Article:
Letter published today in the Cleveland Sun Star Courier:
by James W. Cowden, Guest Columnist
Monday August 31, 2009, 9:24 AM
This is being sent as a result of the several letters on oil and gas drilling that have appeared in your pages over the past month.
The other paper has also published material including a column on the financial benefits to Ohio.
What has not been publicized has been the impact of oil and gas drilling on the natural resources and the public health of Ohio and its citizens.
I have been a consultant on environmental and resource issues for over 30 years. I have worked with Ohio EPA and the Division of Oil and Gas to curb and control the problems associated with the industry for a number of those years.
I have written ordinances for many cities in Northeast Ohio to allow them to control drilling in their communities. I have written a technical guide book for Ohio EPA. I have testified in court cases against drillers and their haphazard waste disposal practices, their drilling proposals, and the lack of adequate regulation.
The development of oil and gas wells is inherently a dangerous activity. Although there are few deaths and injuries reported, they do occur.
For instance, two men were killed in Marion County last October by an explosion of a crude oil storage tank.
The industry has too little concern for public health, for our groundwater resources, and for facts.
Natural gas is a highly compressible, highly expansible mixture of hydrocarbons, with approximate percentages of Methane-80%, Ethane-7%, Propane-6%, Butane-2.5%, Pentane-3% and Isobutane 1.5%.
In addition, natural gas may contain quantities of nitrogen, helium, carbon dioxide, hydrogen sulfide and water vapor. In Pennsylvania, methane related to the natural gas industry has contaminated water wells in at least seven counties since 2004.
In one case, methane was detected in water sampled over 15 square miles. In another, a methane leak led to an explosion that killed a couple and their 17 month old grandson. These cases were linked to newly drilled, active natural gas wells.
Essentially, the methane migration was linked to improper construction of gas wells that allowed gas to seep out of the well structures and into water supplies.
An adequate inspection system would have prevented these accidents from happening. Since the passage of HB 278 by our feckless state legislature, neither regulation nor inspection has been carried out adequately by the state.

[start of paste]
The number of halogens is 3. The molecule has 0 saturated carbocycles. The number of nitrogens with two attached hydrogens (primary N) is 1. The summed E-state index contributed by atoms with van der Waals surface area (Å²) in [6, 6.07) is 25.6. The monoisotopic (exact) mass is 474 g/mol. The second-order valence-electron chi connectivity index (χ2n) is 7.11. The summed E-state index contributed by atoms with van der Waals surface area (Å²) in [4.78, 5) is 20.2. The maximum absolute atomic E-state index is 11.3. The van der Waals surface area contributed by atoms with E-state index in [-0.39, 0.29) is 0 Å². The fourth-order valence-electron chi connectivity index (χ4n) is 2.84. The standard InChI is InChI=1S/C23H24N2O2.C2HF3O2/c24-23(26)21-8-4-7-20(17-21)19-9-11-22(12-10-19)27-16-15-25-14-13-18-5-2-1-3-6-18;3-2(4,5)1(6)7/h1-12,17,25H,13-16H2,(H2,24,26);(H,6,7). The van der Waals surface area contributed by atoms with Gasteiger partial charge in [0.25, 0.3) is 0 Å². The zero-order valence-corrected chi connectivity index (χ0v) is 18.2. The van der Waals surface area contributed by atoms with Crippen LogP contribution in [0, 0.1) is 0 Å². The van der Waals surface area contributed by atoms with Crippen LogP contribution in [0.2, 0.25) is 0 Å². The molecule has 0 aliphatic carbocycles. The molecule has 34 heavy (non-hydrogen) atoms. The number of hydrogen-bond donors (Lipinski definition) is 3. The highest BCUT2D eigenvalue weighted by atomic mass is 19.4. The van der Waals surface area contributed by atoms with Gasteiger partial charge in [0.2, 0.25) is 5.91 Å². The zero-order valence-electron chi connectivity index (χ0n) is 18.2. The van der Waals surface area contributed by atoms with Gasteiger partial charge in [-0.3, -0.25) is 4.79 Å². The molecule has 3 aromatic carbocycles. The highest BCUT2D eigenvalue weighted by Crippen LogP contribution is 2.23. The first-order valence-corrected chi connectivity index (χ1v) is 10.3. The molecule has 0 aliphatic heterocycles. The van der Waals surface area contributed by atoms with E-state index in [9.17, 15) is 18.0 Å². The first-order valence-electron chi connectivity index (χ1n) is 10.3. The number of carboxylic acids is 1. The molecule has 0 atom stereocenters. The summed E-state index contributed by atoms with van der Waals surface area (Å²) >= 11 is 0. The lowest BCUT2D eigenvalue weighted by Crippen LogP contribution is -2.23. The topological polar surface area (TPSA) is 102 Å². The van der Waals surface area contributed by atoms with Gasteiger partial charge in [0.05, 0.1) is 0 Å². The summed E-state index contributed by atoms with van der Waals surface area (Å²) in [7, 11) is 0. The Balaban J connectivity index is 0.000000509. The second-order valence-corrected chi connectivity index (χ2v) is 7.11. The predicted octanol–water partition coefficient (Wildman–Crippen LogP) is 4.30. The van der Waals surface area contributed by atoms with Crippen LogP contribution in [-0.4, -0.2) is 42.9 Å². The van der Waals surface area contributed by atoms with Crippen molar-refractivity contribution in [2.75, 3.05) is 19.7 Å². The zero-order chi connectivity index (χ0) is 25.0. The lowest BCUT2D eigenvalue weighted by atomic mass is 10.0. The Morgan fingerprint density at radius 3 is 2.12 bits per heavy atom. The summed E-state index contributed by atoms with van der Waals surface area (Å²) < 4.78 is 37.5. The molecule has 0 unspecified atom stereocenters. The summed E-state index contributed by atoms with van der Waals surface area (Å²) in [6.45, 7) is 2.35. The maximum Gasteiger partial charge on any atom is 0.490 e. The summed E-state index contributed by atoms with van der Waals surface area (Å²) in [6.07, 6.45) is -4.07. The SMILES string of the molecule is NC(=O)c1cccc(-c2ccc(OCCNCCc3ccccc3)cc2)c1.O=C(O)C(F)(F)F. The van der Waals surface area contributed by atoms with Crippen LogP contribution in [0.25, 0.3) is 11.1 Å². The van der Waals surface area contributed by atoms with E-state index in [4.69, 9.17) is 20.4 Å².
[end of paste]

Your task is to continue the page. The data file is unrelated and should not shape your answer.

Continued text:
Groundwater constitutes the most important mineral resource annually extracted from beneath the earth’s surface.
Water is an economic resource for Ohio and preservation is an economic necessity. Groundwater monitoring in the state is inadequate to detect water quality problems.
A product of oil and gas well drilling is brine.
What’s so bad about brines?
Brines are too concentrated, they have too much sodium and there is far too much of it, Clinton brines have 175,000-210,000 parts per million of sodium.
For comparison, ocean brines have only 18,000-35,000 ppm of sodium.
The USPHS standard at one time was a maximum of 250 ppm. One volume of Clinton brine can raise 800 volumes of fresh water above the 250 ppm limit.
There is no adequate program to address lack of disposal capacity. I do not have data beyond the 1980′s but I have no reason to believe the ratios have changed.
At that time, there were 56,000 producing wells with an average brine production of 184,000 barrels with an estimated injection well capacity of 36,000 barrels. The excess was 148,000 barrels.
That is roughly 6.2 million gallons, which if dispersed could make 4.8 billion gallons of fresh water unsuitable for use.
I tried to get legislation passed to prohibit brine in surface or groundwater in such quantity as to cause:
1. Taste and odor problems
2. Exceedance of safe drinking water standards or limit of 100 ppm of sodium
3. Damage or injury to public health or safety to include damage to the environment beyond the immediate site of drilling and storage of oil and gas.
4. This would include exposure to benzene, ethyl benzene, alkyl benzene, toluene, xylene, naphthalene, and 2,4 dimethyl-phenol that exceed drinking water standards. Also exposure to concentrations of silver, arsenic, barium, cadmium, chromium, mercury, lead and zinc that exceed drinking water standards.
This came from “Toxicological Analysis of Ohio Brine Constituents and Their Potential Impact on Human Health.” By Dr. Gerald Poje.
Regulation 1501-9-9-02 at one time required all reasonable means to safeguard against hazards to life, limb and property. It should require notification of local fire officials of fire, explosion, major gas leaks, water and air pollution and training on how to cope.
There are a number of recommendations I would make to amend state law and regulations and require compliance.
First would be to abolish the subservience of the legislature to the oil and gas industry and think about the public they supposedly serve.
There is a need to redefine the ground surface water system and restructure the approach from correction to prevention.
But unless the Division of Mineral Resources is mandated to protect human health and drinking water and is given the funds and staff to accomplish this, both public health and the economy will continue to suffer.
James W. Cowden is a resident of Brecksville. He has been a researcher, educator, coordinator and consultant at Kent State University and Hiram College and has written extensively and provided expert testimony on a range of topics including water resources planning, pollution control, public health and public involvement in policy development.